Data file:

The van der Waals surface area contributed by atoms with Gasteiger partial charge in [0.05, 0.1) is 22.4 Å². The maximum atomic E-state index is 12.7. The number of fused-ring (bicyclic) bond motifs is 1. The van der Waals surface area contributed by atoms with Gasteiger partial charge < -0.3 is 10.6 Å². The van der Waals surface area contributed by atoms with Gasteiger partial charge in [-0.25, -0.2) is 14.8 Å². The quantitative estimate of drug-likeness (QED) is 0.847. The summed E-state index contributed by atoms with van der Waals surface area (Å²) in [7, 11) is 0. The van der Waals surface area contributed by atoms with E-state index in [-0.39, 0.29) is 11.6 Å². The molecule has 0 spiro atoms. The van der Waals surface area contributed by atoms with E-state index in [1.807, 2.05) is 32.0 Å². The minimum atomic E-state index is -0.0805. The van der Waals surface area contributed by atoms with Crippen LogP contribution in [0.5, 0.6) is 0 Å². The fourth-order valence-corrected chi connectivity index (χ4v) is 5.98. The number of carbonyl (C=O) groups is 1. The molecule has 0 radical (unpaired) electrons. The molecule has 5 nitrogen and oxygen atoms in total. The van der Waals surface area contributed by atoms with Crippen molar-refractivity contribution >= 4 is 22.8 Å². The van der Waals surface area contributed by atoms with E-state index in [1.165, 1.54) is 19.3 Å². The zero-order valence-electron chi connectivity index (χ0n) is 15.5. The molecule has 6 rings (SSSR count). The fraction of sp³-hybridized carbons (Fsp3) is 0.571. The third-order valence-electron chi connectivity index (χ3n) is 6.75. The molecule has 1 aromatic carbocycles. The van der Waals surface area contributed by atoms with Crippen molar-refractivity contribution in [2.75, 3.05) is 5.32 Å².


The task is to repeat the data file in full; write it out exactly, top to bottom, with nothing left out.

The van der Waals surface area contributed by atoms with Gasteiger partial charge in [0.05, 0.1) is 22.4 Å². The maximum atomic E-state index is 12.7. The number of fused-ring (bicyclic) bond motifs is 1. The van der Waals surface area contributed by atoms with Gasteiger partial charge < -0.3 is 10.6 Å². The van der Waals surface area contributed by atoms with Gasteiger partial charge in [-0.25, -0.2) is 14.8 Å². The quantitative estimate of drug-likeness (QED) is 0.847. The summed E-state index contributed by atoms with van der Waals surface area (Å²) in [7, 11) is 0. The van der Waals surface area contributed by atoms with E-state index in [-0.39, 0.29) is 11.6 Å². The molecule has 0 spiro atoms. The van der Waals surface area contributed by atoms with E-state index in [1.807, 2.05) is 32.0 Å². The minimum atomic E-state index is -0.0805. The van der Waals surface area contributed by atoms with Crippen LogP contribution in [0.5, 0.6) is 0 Å². The fourth-order valence-corrected chi connectivity index (χ4v) is 5.98. The number of carbonyl (C=O) groups is 1. The molecule has 0 radical (unpaired) electrons. The molecule has 5 nitrogen and oxygen atoms in total. The van der Waals surface area contributed by atoms with Crippen molar-refractivity contribution >= 4 is 22.8 Å². The van der Waals surface area contributed by atoms with E-state index in [1.165, 1.54) is 19.3 Å². The zero-order valence-electron chi connectivity index (χ0n) is 15.5. The molecule has 6 rings (SSSR count). The fraction of sp³-hybridized carbons (Fsp3) is 0.571. The third-order valence-electron chi connectivity index (χ3n) is 6.75. The molecule has 1 aromatic carbocycles. The van der Waals surface area contributed by atoms with Crippen molar-refractivity contribution in [2.75, 3.05) is 5.32 Å².